Last week I went to Sadarghat with my team to work on a documentary on Dhaka's urban story. We arrived at the launch terminal in the wee hours, just when launches arrive from the country's riverine south. The terminal was quite a sight. Passengers—exhausted, excited, worried, curious, young, old, male, female, traders, rural relatives—disembarked from their marine vehicles and hurriedly entered the jadur shahar. Some people carried their ducks, chickens, household stuff, sacks, and luggage of all shapes.
The big boats, with fanciful names, arrived from Barishal, Patuakhali, Boga, Golachipa, Barguna, Amtali, Tushkhali, Chandpur, Dhulia, Nurainpur, Kalaia, Monpura, Hatia, Bhola, and other places. They docked at the terminal with practically no space in between them. Despite the frenzy of the place, rows of docked launches, their hulls jutting out over the terminal platform, created a rhythmic pattern. The siren of the boats, noise, passengers streaming out, vendors, terminal tokais—all created a frantic scene that we sought to capture through the eyes of our camera.
The terminal felt like an Indiana Jones stereotype of an oriental bazaar, an expected spectacle at Dhaka's maritime gateway. After spending quite a bit of time at the terminal, we climbed on the roof of a large launch to catch an aerial view of the terminal, as well as the river and its banks.
We witnessed a devastating scene. All the launches that arrived a little while ago were being cleaned. The cleaning staff amassed the garbage on the deck and simply threw everything into the river, as if it were a drain to flush out the litter—of both the launch and our moral failures. From paper cups, plastic bottles, and all kinds of junk to even vomit, everything was dumped into the river.
Now consider this. Approximately 200 large and small passenger launches arrive at, and depart from, the Sadarghat terminal every day. The officials there estimate that 30,000 people on average pass through the terminal every day. How much waste are we then dumping into the river every day, right there at the terminal? Is there anybody to monitor the river rot?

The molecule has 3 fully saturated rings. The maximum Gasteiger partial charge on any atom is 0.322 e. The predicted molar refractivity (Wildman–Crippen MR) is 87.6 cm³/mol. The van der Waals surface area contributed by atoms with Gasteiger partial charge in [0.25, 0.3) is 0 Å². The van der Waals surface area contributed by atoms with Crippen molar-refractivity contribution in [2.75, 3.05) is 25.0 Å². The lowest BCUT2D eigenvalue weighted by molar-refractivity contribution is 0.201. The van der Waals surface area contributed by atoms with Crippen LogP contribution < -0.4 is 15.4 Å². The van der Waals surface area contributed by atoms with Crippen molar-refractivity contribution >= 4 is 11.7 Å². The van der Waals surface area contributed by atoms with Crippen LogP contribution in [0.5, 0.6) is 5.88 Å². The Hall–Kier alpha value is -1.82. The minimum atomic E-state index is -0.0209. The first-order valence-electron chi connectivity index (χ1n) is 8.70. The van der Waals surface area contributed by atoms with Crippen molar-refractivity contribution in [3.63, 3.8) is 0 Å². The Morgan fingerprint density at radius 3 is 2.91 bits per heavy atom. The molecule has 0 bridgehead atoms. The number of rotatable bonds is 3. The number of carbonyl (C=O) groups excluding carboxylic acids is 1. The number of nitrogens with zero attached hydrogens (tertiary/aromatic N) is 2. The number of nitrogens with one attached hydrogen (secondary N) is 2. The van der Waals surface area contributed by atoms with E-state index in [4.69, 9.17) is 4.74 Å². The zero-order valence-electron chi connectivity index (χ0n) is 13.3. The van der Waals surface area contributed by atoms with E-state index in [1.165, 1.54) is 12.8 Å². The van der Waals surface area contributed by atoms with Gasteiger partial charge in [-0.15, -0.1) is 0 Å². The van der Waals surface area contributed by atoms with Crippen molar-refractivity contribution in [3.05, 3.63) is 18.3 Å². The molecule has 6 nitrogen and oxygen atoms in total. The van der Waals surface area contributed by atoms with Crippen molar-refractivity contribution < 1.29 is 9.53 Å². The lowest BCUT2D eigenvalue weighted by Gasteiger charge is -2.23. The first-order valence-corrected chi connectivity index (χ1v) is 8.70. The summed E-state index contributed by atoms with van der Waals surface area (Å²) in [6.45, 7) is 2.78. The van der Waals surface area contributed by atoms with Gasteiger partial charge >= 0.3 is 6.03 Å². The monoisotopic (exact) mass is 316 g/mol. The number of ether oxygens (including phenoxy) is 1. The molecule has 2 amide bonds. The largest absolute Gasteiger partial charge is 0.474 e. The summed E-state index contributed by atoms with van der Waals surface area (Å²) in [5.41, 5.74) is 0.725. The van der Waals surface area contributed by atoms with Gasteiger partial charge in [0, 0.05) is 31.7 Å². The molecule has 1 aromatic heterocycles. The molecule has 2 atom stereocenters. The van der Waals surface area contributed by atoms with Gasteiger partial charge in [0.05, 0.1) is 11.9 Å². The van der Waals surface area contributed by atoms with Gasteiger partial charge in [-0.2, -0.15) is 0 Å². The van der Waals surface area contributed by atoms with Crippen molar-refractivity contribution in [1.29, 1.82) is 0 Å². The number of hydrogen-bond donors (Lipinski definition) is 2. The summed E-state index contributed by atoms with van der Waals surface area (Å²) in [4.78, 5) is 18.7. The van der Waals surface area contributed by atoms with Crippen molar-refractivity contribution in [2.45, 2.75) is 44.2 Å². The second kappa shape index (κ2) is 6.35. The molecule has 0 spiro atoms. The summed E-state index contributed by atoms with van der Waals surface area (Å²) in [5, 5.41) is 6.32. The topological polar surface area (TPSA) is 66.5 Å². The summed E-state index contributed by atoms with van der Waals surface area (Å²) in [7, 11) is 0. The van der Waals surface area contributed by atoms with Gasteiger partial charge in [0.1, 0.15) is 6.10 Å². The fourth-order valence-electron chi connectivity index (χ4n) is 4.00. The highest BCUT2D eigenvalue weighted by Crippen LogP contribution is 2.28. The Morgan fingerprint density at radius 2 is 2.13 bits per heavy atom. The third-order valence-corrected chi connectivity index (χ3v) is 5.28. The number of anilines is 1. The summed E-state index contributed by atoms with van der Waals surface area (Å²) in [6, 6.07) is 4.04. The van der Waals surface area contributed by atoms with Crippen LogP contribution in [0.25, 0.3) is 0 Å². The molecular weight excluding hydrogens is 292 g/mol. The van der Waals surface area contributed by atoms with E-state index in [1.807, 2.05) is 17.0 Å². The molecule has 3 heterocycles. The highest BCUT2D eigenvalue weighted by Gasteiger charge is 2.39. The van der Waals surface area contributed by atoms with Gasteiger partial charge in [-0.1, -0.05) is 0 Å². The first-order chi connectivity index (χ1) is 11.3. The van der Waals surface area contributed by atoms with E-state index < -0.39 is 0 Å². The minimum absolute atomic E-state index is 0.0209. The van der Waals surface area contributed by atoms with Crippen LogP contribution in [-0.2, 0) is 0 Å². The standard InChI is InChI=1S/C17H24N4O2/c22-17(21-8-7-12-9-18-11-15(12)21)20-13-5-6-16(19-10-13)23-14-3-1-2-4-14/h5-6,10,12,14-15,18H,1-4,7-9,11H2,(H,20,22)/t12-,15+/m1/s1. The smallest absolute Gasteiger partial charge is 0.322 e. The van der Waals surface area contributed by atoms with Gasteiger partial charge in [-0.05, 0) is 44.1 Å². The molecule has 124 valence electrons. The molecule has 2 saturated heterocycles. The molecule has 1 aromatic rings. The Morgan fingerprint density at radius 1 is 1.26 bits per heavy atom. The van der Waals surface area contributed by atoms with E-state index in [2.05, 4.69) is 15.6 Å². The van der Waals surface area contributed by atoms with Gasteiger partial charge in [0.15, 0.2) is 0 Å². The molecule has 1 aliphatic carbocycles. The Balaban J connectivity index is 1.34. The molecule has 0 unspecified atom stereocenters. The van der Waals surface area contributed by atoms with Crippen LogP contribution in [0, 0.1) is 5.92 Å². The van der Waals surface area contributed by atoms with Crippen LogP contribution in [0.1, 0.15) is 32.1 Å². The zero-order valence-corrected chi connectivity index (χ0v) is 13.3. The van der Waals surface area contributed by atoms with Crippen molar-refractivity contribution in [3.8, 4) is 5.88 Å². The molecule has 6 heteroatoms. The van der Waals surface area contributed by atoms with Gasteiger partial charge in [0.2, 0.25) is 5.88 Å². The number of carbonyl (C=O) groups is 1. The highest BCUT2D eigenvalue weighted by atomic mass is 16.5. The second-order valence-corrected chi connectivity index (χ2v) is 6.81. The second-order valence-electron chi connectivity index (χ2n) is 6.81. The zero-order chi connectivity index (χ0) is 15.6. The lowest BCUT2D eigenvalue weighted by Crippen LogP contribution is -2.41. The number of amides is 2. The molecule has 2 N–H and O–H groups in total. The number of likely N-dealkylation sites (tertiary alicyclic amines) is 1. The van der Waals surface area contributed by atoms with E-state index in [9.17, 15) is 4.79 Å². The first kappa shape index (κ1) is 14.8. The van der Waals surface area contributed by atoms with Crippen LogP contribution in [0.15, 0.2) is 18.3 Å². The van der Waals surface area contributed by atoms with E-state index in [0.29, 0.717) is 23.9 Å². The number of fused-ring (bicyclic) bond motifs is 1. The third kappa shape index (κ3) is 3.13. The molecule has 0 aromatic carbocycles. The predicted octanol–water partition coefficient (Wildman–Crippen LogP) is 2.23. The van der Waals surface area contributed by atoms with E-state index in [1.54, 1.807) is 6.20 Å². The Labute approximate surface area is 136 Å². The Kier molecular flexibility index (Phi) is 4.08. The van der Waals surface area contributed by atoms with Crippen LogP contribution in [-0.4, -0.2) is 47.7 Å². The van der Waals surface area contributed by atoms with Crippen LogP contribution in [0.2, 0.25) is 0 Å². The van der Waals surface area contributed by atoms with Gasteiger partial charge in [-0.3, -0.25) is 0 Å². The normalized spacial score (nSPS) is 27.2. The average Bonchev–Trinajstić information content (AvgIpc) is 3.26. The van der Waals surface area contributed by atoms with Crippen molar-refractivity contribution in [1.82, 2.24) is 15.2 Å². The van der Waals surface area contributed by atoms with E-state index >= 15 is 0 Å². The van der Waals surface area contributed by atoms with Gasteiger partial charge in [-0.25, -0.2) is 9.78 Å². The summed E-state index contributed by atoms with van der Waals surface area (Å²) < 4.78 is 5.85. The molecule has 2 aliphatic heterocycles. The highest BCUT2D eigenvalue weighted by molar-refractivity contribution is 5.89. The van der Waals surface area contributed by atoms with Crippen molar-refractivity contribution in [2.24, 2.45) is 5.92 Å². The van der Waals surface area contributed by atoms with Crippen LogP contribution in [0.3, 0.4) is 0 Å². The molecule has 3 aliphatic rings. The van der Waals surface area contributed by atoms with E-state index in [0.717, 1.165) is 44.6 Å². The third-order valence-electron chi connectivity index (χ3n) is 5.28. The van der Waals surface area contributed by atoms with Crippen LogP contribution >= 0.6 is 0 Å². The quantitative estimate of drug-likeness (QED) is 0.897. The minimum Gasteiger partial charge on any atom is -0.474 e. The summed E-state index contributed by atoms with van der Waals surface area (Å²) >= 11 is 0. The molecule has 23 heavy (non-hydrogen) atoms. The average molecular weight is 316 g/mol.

And, of course, the Buriganga River doesn't have a voice to protest this sheer environmental injustice.
Launch-waste dumping into the river was not the end of our story. Scavengers were already waiting in small boats to fish out the recyclables, especially plastic bottles. Our further inquiries revealed that the boatful of bottles plucked from the river are then supplied to the terminal tokais or the poor boys of Sadarghat. They clean up the collected bottles with as minimum water as possible and then fill them up with water from dubious sources to sell to the passengers who would catch a launch in the evening. Their daily average income from this “business” is around Tk 200. We videotaped the terminal boys in action, participating in this ironic tale of “recycling.”
This is one of the stories of the river-based informal economy in Dhaka, sadly bringing to the fore a jumbled narrative of environmental insensitivity, river pollution, recycling, survival, poverty, and child labour. At the end of the day, the key question, however, is: Why do we treat our rivers with such little respect?
Rivers are this deltaic land's lifeline. Rabindranath Tagore's Our Little River that flows in “graceful loops” through pastoral Bengal may be a short poem but it encapsulates the region's entire river ecology, its hydraulic genius loci, across the seasonal spectrum, from the summer heat to the “festival of rain.” Rivers are Bengal's epic stories, engraved on the delta.